This series of editions presents all the psalms that would have been sung as part of the liturgy for various feasts. The set pieces for a Christmas Vespers, for example, which would be considered male sanctoral, are:
Versus/Responsus: Deus in adjutorium/Domine ad adiuvandum
Psalm: Dixit Dominus (Ps. 109)
Psalm: Confitebor tibi Domine (Ps. 110)
Psalm: Beatus vir (Ps. 111)
Psalm: Laudate pueri (Ps. 112)
A Marian Vespers, on the other hand, like the celebrated 1610 Vespers of Monteverdi, would present these pieces:
Versus/Responsus: Deus in adjutorium/Domine ad adiuvandum
Psalm: Dixit Dominus (Ps. 109)
Psalm: Laudate pueri (Ps. 112)
Psalm: Lætatus sum (Ps. 121)
Psalm: Nisi Dominus (Ps. 126)
Cozzolani’s collection is an impressive one. In addition to the six Vespers psalms (Laudate pueri appears in two different scorings), the respond and two Magnificats (all written for eight voices (SATB/SATB) except the second Laudate pueri), there are also nine non-liturgical motets for 1-5 voices. Two pieces call for two violins (despite certain ecclesiastical edicts forbidding their use within the convents).
In our versions for convent use (female voices only) the bass parts of the 8-voice psalms have been transposed up the octave (according to common convent usage) in order to be sung by an alto. In some cases, this bass transposition alone puts the piece within the range of female voices, with the tenor parts lying low but not impossibly low: Beatus vir is an example. More often, both the bass and tenor parts have been transposed up an octave, and are thus sung by altos and sopranos, respectively. Dixit Dominus, Confitebor, Laudate pueri and Nisi Dominus are all notated in this manner. Occasionally the original soprano part is low enough to permit an upward transposition of the entire piece (in addition to the octave bass transposition). The first and last polyphonic pieces in Cozzolani’s Vespers setting, Domine ad adiuvandum and the Magnificat, have both been transposed up a minor third.
In general, the voices are all quite florid and thus technically demanding, but choral ripieno voices could be added to the solos in tutti sections. In addition, basso continuo instruments will be needed. In the case of the convent version, these would include melodic bass instruments (viola da gamba, violoncello, trombone, dulcian, etc.) to double the bass line of each choir at the lower octave.
NLO 08 Chiara Margarita Cozzolani: Messa a 4 (1642).
Chiara Margarita Cozzolani (1602 – c.1677) was active in one of the most celebrated ensembles of women musicians in early modern Italy: that of the Benedictine nuns of the convent of Santa Radegonda, located across the street from Milan Cathedral. Born in Milan to a well-off family, Cozzolani professed her vows at the monastery in 1620, and later served several times as prioress and abbess. She published four editions of sacred works between 1640 and 1650, though unfortunately not all of them are extant. The music presented here is taken from her collection Concerti Sacri a Una, Due, Tre, et Quattro voci, Con Una Messa Quattro (Venice, 1642). It is dedicated to the Florentine prince Mathias de’ Medici, an important patron of singers and composers, who had very possibly heard the music at S. Radegonda in person during a visit to Milan in the winter of 1640-41.
The five movements of the Mass printed here (the Benedictus is lacking) are composed in a simpler style than many of Cozzolani’s other works, in particular her Vespers psalms for eight voices published in 1650. There is little to be found here of the virtuosic passaggi of the psalms. Instead, homophonic, declamatory settings alternate with duets and trios employing rhetorical devices to underline the text: sighing accenti on “crucifixus”, falling fourths on “miserere”, octave leaps illustrating “coeli et terra”, seemingly endless repetitions to suggest “non erit finis”, etc.) The result is restrained but elegant.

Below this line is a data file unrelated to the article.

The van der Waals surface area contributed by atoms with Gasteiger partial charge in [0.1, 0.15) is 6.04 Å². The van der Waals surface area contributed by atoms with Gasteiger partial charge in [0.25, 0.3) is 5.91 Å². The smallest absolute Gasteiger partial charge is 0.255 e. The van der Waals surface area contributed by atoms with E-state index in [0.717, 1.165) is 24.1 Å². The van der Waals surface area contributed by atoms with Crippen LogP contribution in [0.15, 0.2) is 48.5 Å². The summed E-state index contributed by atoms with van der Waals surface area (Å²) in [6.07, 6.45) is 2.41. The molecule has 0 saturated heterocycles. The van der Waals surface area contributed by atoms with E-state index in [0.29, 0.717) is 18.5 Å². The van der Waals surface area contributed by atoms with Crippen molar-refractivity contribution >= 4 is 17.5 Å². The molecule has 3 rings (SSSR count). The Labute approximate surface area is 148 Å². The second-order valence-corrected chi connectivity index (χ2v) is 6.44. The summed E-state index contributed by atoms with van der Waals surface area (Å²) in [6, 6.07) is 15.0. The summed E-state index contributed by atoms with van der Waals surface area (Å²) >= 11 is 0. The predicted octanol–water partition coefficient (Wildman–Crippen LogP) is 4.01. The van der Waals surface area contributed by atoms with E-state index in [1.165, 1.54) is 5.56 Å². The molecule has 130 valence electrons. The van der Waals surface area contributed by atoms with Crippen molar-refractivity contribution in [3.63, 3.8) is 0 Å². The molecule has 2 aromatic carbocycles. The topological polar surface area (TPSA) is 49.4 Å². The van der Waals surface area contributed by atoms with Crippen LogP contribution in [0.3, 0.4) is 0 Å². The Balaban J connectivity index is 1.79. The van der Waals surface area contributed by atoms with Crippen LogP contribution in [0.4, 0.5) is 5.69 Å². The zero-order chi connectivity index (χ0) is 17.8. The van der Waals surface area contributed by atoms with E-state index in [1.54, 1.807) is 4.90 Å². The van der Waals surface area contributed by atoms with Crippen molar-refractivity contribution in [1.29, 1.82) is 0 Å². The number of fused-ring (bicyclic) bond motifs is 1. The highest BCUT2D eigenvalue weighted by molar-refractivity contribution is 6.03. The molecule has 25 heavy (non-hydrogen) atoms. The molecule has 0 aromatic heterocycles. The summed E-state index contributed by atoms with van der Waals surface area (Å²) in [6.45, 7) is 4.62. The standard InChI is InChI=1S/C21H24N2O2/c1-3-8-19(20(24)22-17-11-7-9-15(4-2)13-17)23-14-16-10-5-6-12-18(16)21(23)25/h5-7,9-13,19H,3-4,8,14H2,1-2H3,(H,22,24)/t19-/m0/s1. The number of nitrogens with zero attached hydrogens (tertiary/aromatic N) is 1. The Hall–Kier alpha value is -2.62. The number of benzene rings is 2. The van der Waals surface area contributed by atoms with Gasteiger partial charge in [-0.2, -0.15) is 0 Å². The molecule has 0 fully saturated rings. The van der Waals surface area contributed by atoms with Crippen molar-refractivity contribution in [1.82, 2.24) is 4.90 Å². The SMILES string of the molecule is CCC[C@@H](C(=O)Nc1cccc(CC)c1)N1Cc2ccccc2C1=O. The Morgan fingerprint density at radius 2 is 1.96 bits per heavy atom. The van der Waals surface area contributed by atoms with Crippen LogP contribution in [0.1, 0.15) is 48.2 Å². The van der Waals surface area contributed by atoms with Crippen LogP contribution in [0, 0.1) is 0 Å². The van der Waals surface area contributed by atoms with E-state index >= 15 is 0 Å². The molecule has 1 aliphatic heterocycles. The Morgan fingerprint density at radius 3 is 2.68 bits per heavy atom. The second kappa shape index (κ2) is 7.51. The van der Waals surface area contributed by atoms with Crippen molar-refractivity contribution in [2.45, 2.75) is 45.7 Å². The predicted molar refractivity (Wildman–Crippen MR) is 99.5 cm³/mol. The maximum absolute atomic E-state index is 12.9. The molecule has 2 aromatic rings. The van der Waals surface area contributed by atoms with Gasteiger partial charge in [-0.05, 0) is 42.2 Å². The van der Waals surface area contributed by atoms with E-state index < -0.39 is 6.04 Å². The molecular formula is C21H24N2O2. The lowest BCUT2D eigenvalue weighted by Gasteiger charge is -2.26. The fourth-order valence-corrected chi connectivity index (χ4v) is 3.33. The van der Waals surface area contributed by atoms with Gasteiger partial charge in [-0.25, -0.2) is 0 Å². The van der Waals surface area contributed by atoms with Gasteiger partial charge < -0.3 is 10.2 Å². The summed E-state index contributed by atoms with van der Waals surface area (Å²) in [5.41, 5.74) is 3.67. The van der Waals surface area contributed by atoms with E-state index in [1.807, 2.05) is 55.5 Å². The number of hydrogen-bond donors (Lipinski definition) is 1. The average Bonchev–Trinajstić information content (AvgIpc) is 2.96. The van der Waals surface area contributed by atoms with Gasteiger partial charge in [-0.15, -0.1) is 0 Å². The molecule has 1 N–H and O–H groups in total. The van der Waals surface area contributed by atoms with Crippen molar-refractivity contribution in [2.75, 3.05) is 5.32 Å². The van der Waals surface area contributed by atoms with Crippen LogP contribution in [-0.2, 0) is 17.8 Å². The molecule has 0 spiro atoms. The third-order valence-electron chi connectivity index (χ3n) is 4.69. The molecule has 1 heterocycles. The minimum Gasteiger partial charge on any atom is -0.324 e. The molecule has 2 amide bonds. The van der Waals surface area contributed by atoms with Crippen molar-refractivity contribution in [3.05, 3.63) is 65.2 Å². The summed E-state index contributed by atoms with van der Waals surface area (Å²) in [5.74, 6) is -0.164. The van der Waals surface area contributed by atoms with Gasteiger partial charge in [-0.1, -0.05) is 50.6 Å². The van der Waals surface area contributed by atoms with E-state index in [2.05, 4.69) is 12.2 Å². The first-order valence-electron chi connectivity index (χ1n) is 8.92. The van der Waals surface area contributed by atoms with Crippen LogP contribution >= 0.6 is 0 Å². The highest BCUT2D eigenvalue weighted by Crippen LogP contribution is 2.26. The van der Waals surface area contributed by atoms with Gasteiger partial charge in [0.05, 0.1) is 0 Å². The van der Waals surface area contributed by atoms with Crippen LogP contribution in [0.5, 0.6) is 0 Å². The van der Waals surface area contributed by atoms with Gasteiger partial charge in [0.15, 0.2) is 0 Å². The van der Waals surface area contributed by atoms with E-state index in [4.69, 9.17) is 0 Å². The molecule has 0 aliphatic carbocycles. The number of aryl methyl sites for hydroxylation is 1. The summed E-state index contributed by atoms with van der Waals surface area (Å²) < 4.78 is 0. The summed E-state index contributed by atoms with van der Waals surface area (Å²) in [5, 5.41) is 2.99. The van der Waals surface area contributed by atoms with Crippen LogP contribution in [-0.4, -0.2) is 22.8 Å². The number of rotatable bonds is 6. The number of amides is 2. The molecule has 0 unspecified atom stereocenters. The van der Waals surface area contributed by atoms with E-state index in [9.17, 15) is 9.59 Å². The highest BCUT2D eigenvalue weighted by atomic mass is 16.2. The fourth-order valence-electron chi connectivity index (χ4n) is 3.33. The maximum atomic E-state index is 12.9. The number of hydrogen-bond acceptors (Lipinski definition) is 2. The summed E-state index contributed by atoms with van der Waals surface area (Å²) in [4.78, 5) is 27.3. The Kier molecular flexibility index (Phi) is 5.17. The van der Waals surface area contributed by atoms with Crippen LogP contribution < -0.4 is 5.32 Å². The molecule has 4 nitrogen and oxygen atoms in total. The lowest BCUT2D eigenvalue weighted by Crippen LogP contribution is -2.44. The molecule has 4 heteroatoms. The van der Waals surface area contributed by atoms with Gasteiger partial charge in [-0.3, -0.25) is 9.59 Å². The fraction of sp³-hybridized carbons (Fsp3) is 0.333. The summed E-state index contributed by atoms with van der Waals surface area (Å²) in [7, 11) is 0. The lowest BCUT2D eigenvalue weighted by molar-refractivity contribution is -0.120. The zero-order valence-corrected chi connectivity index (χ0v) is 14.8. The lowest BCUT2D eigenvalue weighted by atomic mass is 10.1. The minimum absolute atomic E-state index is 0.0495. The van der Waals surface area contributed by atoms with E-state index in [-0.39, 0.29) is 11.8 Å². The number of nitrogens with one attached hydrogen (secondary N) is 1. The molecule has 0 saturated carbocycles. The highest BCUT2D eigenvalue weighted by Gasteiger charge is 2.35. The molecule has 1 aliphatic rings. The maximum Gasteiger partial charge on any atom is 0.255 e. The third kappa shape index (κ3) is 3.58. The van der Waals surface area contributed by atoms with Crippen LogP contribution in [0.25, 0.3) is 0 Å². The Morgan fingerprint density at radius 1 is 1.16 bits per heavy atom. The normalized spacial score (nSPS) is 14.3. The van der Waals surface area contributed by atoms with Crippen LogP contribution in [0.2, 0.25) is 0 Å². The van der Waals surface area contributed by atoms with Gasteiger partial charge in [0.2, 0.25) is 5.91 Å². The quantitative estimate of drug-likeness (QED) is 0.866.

Cozzolani’s Mass presents a problem common to a great deal of the repertoire written by and for cloistered nuns: they contain parts for tenor and bass voices. Perhaps surprisingly, the bass voice itself does not present a problem: there is a great deal of evidence pointing to the practice of transporting the bass voice up an octave, where it easily falls into the range of an alto, while an instrument doubles the part at the written octave, and we have followed that practice here. (It should be pointed out that the bass part has a range of over 2 octaves and in fact ascends higher than the tenor, so a mezzo-soprano would probably better suit the part.) A
more serious dilemma is created by the tenor: sung at pitch, it lies at times too low for a woman’s voice, but when transposed up the octave, it often rises above the soprano. In our women’s version, therefore, we have transposed the entire Mass up a minor third and left the tenor part in the original octave. As this results in a rather high tessitura for the soprano, the edition contains a detailed discussion of alternative strategies.
NLO 09 2 Motets for 4 Voices by Bianca Maria Meda (1691)
The two motets in this edition come from Bianca Maria Meda’s only known work, the Mottetti a 1, 2, 3, e 4 voci, con violini. This motet collection, published in Bologna in 1691, contains twelve pieces: two solos (with paired violin accompaniment), two duets, four trios and four quartets (SATB). Though little is known of Meda’s life, she was a nun in the monastery of San Martino del Leano, in Pavia.
The two motets presented here were intended for performance within the context of a church service. The texts are written in the first person feminine and express an intimate relationship between the speaker and Christ that identifies the female subject as a cloistered nun. It is probable that these texts were written by a nun from il Leano, and quite possible that they were written by Meda herself. The texts are an example of imitatio Christi – the desire to suffer as a way of demonstrating passion for, and devotion to, Christ – a common trope in the contemporary writings of women religious.
Musically, these motets contrast solo or duet passages with four-part tutti sections, and triple sections with duple. In the version for women’s voices the bass parts of both motets have been transposed up an octave, while the tenor part is transposed up only in one piece.